Book of Abstracts: Albany 2007

category image Albany 2007
Conversation 15
June 19-23 2007

The Importance of Location of Tryptophan Residues in Probing the Folding Pathway of Factor for Inversion Stimulation

Tryptophan residues in proteins can be used as an internal fluorophore to monitor protein conformational changes. Factor for inversion stimulation (FIS), a small homodimeric DNA binding protein, does not contain any tryptophan residues, but has four tyrosine residues that are located at positions 38, 51, 69, and 95. The folding of P61A FIS was followed by using its native intrinsic fluorophores. However, difficulties were encountered because tyrosine is not a strong fluorophore, and the tyrosine residues are located in different environments and involved in specific intra- or inter-molecular interactions. Due to the weak fluorescence signal it was first thought that the folding pathway of P61A FIS was two-state (N2⇔2U). The decrease in the slope of the denaturation curve (m-value) at increasing protein concentrations suggested that the equilibrium denaturation involved a three-state (N2 ⇔ I2 ⇔2U) mechanism, which was then confirmed by global fitting of the denaturation transitions. Therefore, a series of P61A/YxxW double mutants were made where each individual tyrosine residue in P61A FIS was mutated to a tryptophan residue. This enabled us to probe the conformational changes at one specific region of FIS. The urea and guanidine hydrochloride (GdnHCl) induced equilibrium denaturations of these mutants were monitored by circular dichroism (CD) and fluorescence. Global fitting was used to analyze the equilibrium denaturation data. Each mutant was able to detect the dimeric intermediate in the folding pathway differently. All the denaturation curves for the P61A/Y95W FIS mutant were concentration dependent and had a deceasing m-value which was evidence of an intermediate in the denaturation pathway. This mutant was able to homogenously destabilize the protein. In contrast, a clear intermediate was seen by the biphasic far UV CD denaturation curves of the P61A/Y69W FIS mutant. The first transition is due to the unfolding of the C-terminus and the second transition is caused by the denaturation of the dimeric intermediate. Unexpectedly, the dimeric intermediate is distinctly apparent in the P61A/Y38W FIS mutant, which happens to be the most stable mutant. The fluorescence denaturation curves were concentration independent, indicating that they are only detecting the first transition. The far UV CD denaturation curves were more decoupled and were able to probe the full denaturation process. Thus, these results emphasize the importance of the location of the fluorophore in determining what is seen in equilibrium denaturation experiments. Furthermore, the unpredictable data obtained with the different mutants demonstrate that it is difficult to anticipate the best location for a tryptophan residue to probe the folding and unfolding of proteins.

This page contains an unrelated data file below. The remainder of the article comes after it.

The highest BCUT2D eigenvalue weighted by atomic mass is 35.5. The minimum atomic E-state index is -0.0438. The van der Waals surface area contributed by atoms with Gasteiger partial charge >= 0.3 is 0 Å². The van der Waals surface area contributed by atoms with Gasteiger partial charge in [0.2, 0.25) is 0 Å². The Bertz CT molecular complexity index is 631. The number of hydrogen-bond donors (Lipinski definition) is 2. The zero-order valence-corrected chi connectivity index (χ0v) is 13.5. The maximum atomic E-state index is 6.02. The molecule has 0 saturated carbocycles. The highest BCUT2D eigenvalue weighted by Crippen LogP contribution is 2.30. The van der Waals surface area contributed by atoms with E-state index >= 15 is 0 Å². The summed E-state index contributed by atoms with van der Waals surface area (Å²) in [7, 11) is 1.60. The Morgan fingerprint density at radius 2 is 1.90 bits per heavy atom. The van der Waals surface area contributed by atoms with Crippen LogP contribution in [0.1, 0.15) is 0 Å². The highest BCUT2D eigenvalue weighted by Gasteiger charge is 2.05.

Virginia A. Muñiz*1
Sarah Boswell1
Derrick W. Meinhold1
Tawanna Childs1
Robert Osuna2
Wilfredo Colón1

1Dept of Chem. & Chemical Biology
Rensselaer Polytechnic Institute
110 8th Street
Troy, NY 12180

2Dept of Biological Sciences
SUNY at Albany
Albany, NY 12222

*Phone: (518) 276-4139
Fax: (518) 276-2851
Email: munizv@rpi.edu